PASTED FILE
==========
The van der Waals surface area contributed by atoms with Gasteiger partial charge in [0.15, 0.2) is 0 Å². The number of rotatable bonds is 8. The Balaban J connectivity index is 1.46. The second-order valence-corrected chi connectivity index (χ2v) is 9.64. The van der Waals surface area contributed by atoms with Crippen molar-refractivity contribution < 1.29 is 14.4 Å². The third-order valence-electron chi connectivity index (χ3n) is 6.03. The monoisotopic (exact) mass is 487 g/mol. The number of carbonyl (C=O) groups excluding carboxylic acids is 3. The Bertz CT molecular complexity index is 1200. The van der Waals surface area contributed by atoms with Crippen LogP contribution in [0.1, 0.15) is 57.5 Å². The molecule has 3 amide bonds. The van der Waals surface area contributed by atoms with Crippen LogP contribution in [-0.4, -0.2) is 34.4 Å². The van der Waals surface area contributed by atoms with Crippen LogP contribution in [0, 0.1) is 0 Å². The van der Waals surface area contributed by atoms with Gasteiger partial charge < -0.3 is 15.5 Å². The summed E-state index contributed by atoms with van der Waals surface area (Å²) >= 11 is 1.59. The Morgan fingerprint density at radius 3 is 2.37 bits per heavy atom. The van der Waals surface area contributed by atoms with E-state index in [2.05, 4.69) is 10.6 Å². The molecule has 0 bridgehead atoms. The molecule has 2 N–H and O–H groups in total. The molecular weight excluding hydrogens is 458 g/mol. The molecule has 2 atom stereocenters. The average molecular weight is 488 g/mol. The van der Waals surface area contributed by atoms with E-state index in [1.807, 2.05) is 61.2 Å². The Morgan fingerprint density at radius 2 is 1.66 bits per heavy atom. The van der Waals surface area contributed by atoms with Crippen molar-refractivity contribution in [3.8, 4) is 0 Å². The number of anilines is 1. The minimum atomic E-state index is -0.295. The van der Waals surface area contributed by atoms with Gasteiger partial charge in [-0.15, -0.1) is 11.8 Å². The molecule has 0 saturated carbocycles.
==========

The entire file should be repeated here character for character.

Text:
The van der Waals surface area contributed by atoms with Gasteiger partial charge in [0.15, 0.2) is 0 Å². The number of rotatable bonds is 8. The Balaban J connectivity index is 1.46. The second-order valence-corrected chi connectivity index (χ2v) is 9.64. The van der Waals surface area contributed by atoms with Crippen molar-refractivity contribution < 1.29 is 14.4 Å². The third-order valence-electron chi connectivity index (χ3n) is 6.03. The monoisotopic (exact) mass is 487 g/mol. The number of carbonyl (C=O) groups excluding carboxylic acids is 3. The Bertz CT molecular complexity index is 1200. The van der Waals surface area contributed by atoms with Crippen LogP contribution in [0.1, 0.15) is 57.5 Å². The molecule has 3 amide bonds. The van der Waals surface area contributed by atoms with Crippen LogP contribution in [-0.4, -0.2) is 34.4 Å². The van der Waals surface area contributed by atoms with Crippen LogP contribution in [0, 0.1) is 0 Å². The van der Waals surface area contributed by atoms with Gasteiger partial charge < -0.3 is 15.5 Å². The summed E-state index contributed by atoms with van der Waals surface area (Å²) >= 11 is 1.59. The Morgan fingerprint density at radius 3 is 2.37 bits per heavy atom. The van der Waals surface area contributed by atoms with E-state index in [2.05, 4.69) is 10.6 Å². The molecule has 0 bridgehead atoms. The molecule has 2 N–H and O–H groups in total. The molecular weight excluding hydrogens is 458 g/mol. The molecule has 2 atom stereocenters. The average molecular weight is 488 g/mol. The van der Waals surface area contributed by atoms with E-state index in [1.807, 2.05) is 61.2 Å². The Morgan fingerprint density at radius 2 is 1.66 bits per heavy atom. The van der Waals surface area contributed by atoms with Crippen molar-refractivity contribution in [3.8, 4) is 0 Å². The number of anilines is 1. The minimum atomic E-state index is -0.295. The van der Waals surface area contributed by atoms with Gasteiger partial charge in [-0.15, -0.1) is 11.8 Å². The molecule has 0 saturated carbocycles.